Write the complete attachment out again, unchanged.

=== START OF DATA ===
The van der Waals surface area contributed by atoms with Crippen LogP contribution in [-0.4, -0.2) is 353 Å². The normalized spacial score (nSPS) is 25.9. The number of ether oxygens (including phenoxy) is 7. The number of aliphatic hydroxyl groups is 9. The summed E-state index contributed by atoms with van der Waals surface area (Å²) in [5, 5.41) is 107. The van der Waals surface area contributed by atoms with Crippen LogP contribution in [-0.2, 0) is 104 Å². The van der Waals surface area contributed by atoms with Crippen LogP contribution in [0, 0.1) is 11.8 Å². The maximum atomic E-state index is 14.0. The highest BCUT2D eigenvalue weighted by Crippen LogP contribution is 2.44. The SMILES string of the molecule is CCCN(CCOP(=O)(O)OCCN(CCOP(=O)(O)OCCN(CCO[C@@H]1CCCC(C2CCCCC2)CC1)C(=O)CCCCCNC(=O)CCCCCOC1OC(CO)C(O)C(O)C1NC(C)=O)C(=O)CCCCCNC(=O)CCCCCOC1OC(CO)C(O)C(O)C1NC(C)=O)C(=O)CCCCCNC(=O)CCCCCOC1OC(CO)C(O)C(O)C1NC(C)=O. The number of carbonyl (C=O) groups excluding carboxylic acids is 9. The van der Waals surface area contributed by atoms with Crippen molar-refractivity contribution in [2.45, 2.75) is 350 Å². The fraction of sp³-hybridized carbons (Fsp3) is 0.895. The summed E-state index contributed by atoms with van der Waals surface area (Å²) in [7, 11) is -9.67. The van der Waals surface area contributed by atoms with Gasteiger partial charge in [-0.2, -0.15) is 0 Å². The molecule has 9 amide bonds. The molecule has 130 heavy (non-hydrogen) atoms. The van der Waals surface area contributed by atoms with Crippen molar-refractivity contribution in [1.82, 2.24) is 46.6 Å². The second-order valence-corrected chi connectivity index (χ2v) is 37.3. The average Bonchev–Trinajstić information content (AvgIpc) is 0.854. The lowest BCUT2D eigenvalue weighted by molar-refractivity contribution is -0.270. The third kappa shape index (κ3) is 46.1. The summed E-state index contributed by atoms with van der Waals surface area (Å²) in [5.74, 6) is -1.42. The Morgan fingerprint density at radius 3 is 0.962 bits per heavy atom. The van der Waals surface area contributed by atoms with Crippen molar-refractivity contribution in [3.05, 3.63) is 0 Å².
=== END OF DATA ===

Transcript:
The van der Waals surface area contributed by atoms with Crippen LogP contribution in [-0.4, -0.2) is 353 Å². The normalized spacial score (nSPS) is 25.9. The number of ether oxygens (including phenoxy) is 7. The number of aliphatic hydroxyl groups is 9. The summed E-state index contributed by atoms with van der Waals surface area (Å²) in [5, 5.41) is 107. The van der Waals surface area contributed by atoms with Crippen LogP contribution in [-0.2, 0) is 104 Å². The van der Waals surface area contributed by atoms with Crippen LogP contribution in [0, 0.1) is 11.8 Å². The maximum atomic E-state index is 14.0. The highest BCUT2D eigenvalue weighted by Crippen LogP contribution is 2.44. The SMILES string of the molecule is CCCN(CCOP(=O)(O)OCCN(CCOP(=O)(O)OCCN(CCO[C@@H]1CCCC(C2CCCCC2)CC1)C(=O)CCCCCNC(=O)CCCCCOC1OC(CO)C(O)C(O)C1NC(C)=O)C(=O)CCCCCNC(=O)CCCCCOC1OC(CO)C(O)C(O)C1NC(C)=O)C(=O)CCCCCNC(=O)CCCCCOC1OC(CO)C(O)C(O)C1NC(C)=O. The number of carbonyl (C=O) groups excluding carboxylic acids is 9. The van der Waals surface area contributed by atoms with Crippen molar-refractivity contribution in [2.45, 2.75) is 350 Å². The fraction of sp³-hybridized carbons (Fsp3) is 0.895. The summed E-state index contributed by atoms with van der Waals surface area (Å²) in [7, 11) is -9.67. The van der Waals surface area contributed by atoms with Gasteiger partial charge in [-0.2, -0.15) is 0 Å². The molecule has 9 amide bonds. The molecule has 130 heavy (non-hydrogen) atoms. The van der Waals surface area contributed by atoms with Crippen molar-refractivity contribution in [1.82, 2.24) is 46.6 Å². The second-order valence-corrected chi connectivity index (χ2v) is 37.3. The average Bonchev–Trinajstić information content (AvgIpc) is 0.854. The lowest BCUT2D eigenvalue weighted by molar-refractivity contribution is -0.270. The third kappa shape index (κ3) is 46.1. The summed E-state index contributed by atoms with van der Waals surface area (Å²) in [5.74, 6) is -1.42. The Morgan fingerprint density at radius 3 is 0.962 bits per heavy atom. The van der Waals surface area contributed by atoms with Crippen molar-refractivity contribution in [3.05, 3.63) is 0 Å².